But no one’s talking about it. On my check last night, it was buried as the 137th most popular news app. On the down side, that could mean publishers don’t add new magazines or the app dies off. On the plus side, if desperation sets in, you just KNOW they’ll look to Juggs as their savior.
6 | Yahtzee Adventure (99 cents)
If you only have vague memories of playing Yahtzee, I strongly recommend downloading the phone version (or the legitimately elegant iPad version).
Of all the board games-turned-video games, Yahtzee perhaps benefits most from the medium switch. Gone are the days of penciling in totals on a piece of paper and chasing dice off the table on every turn. And math. You no longer have to do math.
7 | EmptyInbox (free)
I use EmptyInbox for a few minutes every day to make a significant dent in my embarrassing mound of email. This is a really aggressive way to clean out a Gmail inbox and reduce stress in your life.
It shows you a couple lines of an email and you either archive or delete it. (You can also skip past it, but that really defeats the purpose. It’s like skipping a question on the SAT or staying on soft 17 against a seven.)
8 | FatBooth (99 cents)
FatBooth is my favorite photo altering program because it does such a good job making everyone look completely Biggest Loser-worthy. It’s rare that you can see photographic flaws in their plumped-up “after” photos.
Plus, if you believe the government, soon enough FatBooth will be RealityBooth, even though that sounds like a reality TV blog that folds after three unmemorable weeks.
9 | Flight (free)
A friend of mine was a fan of the web version of this game and convinced me to download the iPhone app when it finally came out a few weeks ago. She described it as “throwing a paper airplane.” Sounds WAY too simplistic, but it reminds me of Angry Birds — sometimes the most addicting phone games are the ones that don’t require any instructions other than “flick this thing to the right.”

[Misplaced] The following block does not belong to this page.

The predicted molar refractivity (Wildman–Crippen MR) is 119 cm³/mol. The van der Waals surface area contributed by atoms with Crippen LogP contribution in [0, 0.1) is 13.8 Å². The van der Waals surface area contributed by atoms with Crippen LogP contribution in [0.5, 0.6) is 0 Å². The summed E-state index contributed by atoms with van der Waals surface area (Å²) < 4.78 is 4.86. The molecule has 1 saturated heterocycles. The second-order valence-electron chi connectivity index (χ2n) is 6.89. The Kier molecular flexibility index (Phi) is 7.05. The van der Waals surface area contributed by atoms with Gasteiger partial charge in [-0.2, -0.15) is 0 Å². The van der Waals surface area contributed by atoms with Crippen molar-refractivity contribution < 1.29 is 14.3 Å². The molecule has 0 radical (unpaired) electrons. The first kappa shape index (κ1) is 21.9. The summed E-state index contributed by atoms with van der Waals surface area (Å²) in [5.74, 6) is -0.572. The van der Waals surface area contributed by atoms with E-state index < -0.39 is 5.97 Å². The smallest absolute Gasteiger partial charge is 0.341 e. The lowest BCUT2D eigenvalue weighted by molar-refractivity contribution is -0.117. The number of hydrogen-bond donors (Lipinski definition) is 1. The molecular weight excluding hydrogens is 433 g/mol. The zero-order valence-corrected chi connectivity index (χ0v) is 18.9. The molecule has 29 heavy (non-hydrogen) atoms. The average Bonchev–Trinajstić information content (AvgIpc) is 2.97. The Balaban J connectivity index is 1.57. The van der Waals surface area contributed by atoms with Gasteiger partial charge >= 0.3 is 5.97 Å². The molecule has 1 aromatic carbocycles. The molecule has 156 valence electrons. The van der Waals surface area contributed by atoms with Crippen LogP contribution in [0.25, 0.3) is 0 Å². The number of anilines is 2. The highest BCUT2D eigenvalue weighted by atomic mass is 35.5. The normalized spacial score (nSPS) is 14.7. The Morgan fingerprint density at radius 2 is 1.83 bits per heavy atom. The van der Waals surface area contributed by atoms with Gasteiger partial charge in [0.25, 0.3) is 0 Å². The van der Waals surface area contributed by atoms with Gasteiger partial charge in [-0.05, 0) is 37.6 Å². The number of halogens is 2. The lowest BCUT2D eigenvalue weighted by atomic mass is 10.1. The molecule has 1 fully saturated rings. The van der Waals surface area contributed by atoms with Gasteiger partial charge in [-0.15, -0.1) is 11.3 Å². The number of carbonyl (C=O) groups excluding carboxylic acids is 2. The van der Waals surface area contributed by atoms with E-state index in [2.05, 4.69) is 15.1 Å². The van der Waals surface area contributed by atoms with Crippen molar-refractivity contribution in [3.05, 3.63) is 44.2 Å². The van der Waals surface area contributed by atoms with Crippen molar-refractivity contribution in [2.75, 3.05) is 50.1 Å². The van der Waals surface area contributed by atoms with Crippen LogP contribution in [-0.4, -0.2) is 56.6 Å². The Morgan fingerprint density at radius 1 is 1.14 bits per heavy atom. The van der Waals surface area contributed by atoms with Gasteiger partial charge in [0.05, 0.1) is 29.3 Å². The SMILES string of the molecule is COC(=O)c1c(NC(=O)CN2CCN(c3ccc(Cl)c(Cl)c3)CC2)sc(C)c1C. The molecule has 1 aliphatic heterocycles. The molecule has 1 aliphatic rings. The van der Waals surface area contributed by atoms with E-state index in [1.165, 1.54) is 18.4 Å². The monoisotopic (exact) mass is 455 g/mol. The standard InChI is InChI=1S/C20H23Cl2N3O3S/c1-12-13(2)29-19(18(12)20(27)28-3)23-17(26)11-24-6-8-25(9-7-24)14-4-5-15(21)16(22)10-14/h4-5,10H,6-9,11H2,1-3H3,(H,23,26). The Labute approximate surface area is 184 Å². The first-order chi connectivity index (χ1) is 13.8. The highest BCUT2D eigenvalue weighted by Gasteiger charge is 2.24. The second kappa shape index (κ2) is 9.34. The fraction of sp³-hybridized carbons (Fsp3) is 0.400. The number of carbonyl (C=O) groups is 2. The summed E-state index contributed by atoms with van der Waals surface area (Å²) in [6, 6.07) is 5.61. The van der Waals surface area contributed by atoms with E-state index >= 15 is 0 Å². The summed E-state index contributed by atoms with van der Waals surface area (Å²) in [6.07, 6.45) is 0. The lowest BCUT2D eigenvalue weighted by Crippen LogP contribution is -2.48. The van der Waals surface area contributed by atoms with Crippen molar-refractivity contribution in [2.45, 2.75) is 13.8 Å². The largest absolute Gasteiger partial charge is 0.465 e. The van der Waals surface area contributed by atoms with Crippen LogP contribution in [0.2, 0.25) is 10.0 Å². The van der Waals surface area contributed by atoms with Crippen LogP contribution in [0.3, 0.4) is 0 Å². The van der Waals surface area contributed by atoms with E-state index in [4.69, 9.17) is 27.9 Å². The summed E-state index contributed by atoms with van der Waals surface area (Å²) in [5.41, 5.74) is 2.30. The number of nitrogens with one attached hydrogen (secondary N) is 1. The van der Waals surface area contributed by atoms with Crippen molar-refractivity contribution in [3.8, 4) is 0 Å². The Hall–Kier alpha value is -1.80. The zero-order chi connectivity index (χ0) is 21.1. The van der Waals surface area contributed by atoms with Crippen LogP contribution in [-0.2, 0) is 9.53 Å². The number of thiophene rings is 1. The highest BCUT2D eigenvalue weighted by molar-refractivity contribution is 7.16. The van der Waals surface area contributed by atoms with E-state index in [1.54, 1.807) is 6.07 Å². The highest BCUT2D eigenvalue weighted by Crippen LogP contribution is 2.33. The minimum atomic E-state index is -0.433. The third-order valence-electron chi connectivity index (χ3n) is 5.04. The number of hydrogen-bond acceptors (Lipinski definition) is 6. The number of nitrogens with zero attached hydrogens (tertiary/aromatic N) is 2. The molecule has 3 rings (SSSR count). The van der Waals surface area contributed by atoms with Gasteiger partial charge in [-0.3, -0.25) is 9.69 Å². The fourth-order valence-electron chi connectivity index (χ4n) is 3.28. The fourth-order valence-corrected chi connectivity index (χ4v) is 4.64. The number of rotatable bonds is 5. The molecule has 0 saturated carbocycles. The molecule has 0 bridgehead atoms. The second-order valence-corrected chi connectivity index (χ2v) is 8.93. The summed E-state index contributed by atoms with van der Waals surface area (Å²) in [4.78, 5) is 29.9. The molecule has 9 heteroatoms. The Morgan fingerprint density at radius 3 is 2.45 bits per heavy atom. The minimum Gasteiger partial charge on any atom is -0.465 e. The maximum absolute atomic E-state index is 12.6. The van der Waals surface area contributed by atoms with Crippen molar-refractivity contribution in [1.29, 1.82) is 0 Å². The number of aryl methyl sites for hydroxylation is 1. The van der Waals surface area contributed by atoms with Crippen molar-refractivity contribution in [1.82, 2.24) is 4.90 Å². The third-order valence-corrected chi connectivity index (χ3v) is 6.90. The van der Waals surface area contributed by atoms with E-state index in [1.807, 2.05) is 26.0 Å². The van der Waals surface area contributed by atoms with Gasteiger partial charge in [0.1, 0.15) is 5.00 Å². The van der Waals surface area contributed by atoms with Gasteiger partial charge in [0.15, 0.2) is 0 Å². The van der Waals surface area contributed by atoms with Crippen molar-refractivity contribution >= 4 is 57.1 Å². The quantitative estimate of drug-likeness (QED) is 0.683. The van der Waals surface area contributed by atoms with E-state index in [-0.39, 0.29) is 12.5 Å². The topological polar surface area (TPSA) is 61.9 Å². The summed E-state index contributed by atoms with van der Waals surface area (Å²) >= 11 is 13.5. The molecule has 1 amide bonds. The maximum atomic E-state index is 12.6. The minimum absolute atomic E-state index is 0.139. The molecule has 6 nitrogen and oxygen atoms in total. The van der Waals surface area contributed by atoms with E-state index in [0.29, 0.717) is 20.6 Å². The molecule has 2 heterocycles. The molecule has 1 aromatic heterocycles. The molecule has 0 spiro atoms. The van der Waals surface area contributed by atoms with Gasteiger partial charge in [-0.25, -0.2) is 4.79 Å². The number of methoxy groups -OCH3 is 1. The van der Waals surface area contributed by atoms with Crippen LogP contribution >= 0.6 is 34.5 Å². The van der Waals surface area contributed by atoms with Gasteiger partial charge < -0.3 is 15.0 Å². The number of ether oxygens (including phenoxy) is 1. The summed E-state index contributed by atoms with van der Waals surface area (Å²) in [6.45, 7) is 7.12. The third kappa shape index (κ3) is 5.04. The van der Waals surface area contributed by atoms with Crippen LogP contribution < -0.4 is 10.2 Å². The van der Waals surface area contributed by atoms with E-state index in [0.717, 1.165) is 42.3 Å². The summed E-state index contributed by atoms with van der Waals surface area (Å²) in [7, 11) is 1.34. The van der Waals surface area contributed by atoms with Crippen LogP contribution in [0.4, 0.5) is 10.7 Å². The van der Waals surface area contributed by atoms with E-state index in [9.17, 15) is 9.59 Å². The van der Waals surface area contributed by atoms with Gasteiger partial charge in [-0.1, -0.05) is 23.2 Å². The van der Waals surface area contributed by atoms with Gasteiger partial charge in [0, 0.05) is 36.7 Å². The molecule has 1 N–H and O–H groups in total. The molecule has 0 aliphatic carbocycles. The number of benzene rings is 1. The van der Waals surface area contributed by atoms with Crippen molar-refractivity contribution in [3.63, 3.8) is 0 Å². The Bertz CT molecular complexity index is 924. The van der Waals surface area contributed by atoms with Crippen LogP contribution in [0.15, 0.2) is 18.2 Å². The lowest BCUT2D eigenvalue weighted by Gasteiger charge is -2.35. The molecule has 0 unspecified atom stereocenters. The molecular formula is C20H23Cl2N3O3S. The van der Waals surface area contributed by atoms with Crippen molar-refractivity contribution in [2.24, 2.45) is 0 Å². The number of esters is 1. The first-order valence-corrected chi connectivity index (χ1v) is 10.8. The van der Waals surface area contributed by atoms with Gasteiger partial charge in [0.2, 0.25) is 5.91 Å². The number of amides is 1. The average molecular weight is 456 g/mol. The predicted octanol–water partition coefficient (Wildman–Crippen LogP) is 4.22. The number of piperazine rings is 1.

Since I downloaded it I haven’t played any other game — and I’ve souped up my paper airplane to the extent that it’s a rocket-powered paper jet plane. Flight is the most robust free game I’ve found. (Although the publisher website says it’s free for a “limited time” so it’s probably worth snatching up now.)
10 | Writing Kit ($4.99)
There are a lot of “minimalist” writing apps for the iPad. They say it’s to help you focus on your writing and they SWEAR it’s not just a way of saving time and money on development by leaving out basic fundamental features.
Fortunately, Writing Kit doesn’t do that. It’s not cluttered, but it has a lot of powerful features. The best of them is a built-in mini browser so I can quickly look up things without having to leave the app to go to the iPad web browser. Because as anyone with an iPad knows, you spend a LOT of time trying to get it to do basic fundamental things like opening a web browser without making you completely leave the app you’re using.
11 | Battle of Words (free/99 cents)
Battle of Words is the best app facsimile of the board game Taboo. (If you’re not familiar, you have to get teammates to guess a specific word without saying that word or five related words.) The app is especially good once you’ve burned through all of the Taboo cards so many times the game becomes redundant.
The only catch here: The developer is Polish, so one out of every 50 things that comes up is something you’ve never heard of. Occasionally about screen doors on submarines or the required teamwork necessary for light bulb changing.